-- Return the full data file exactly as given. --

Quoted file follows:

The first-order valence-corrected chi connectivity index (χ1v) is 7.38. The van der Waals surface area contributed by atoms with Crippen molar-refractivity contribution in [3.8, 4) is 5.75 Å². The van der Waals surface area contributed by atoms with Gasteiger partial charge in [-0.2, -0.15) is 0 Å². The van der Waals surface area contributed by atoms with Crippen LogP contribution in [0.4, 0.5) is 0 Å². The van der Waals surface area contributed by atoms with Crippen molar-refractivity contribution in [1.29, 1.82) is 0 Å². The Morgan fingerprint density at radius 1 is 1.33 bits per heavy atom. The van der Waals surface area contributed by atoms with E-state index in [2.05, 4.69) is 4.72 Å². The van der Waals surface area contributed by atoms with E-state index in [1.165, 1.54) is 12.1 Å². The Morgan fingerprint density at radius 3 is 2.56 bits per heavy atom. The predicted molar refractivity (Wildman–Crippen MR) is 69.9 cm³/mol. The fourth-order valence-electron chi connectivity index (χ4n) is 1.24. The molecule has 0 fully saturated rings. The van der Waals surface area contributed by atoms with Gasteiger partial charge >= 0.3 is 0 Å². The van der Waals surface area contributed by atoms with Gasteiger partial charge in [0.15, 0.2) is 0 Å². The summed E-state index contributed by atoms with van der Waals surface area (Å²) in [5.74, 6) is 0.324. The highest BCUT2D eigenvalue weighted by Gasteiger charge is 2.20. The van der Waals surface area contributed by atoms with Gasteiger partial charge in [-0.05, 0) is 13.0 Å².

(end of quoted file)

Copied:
The first-order valence-corrected chi connectivity index (χ1v) is 7.38. The van der Waals surface area contributed by atoms with Crippen molar-refractivity contribution in [3.8, 4) is 5.75 Å². The van der Waals surface area contributed by atoms with Gasteiger partial charge in [-0.2, -0.15) is 0 Å². The van der Waals surface area contributed by atoms with Crippen LogP contribution in [0.4, 0.5) is 0 Å². The van der Waals surface area contributed by atoms with Crippen molar-refractivity contribution in [1.29, 1.82) is 0 Å². The Morgan fingerprint density at radius 1 is 1.33 bits per heavy atom. The van der Waals surface area contributed by atoms with E-state index in [2.05, 4.69) is 4.72 Å². The van der Waals surface area contributed by atoms with E-state index in [1.165, 1.54) is 12.1 Å². The Morgan fingerprint density at radius 3 is 2.56 bits per heavy atom. The predicted molar refractivity (Wildman–Crippen MR) is 69.9 cm³/mol. The fourth-order valence-electron chi connectivity index (χ4n) is 1.24. The molecule has 0 fully saturated rings. The van der Waals surface area contributed by atoms with Gasteiger partial charge >= 0.3 is 0 Å². The van der Waals surface area contributed by atoms with Gasteiger partial charge in [0.15, 0.2) is 0 Å². The summed E-state index contributed by atoms with van der Waals surface area (Å²) in [5.74, 6) is 0.324. The highest BCUT2D eigenvalue weighted by Gasteiger charge is 2.20. The van der Waals surface area contributed by atoms with Gasteiger partial charge in [-0.05, 0) is 13.0 Å².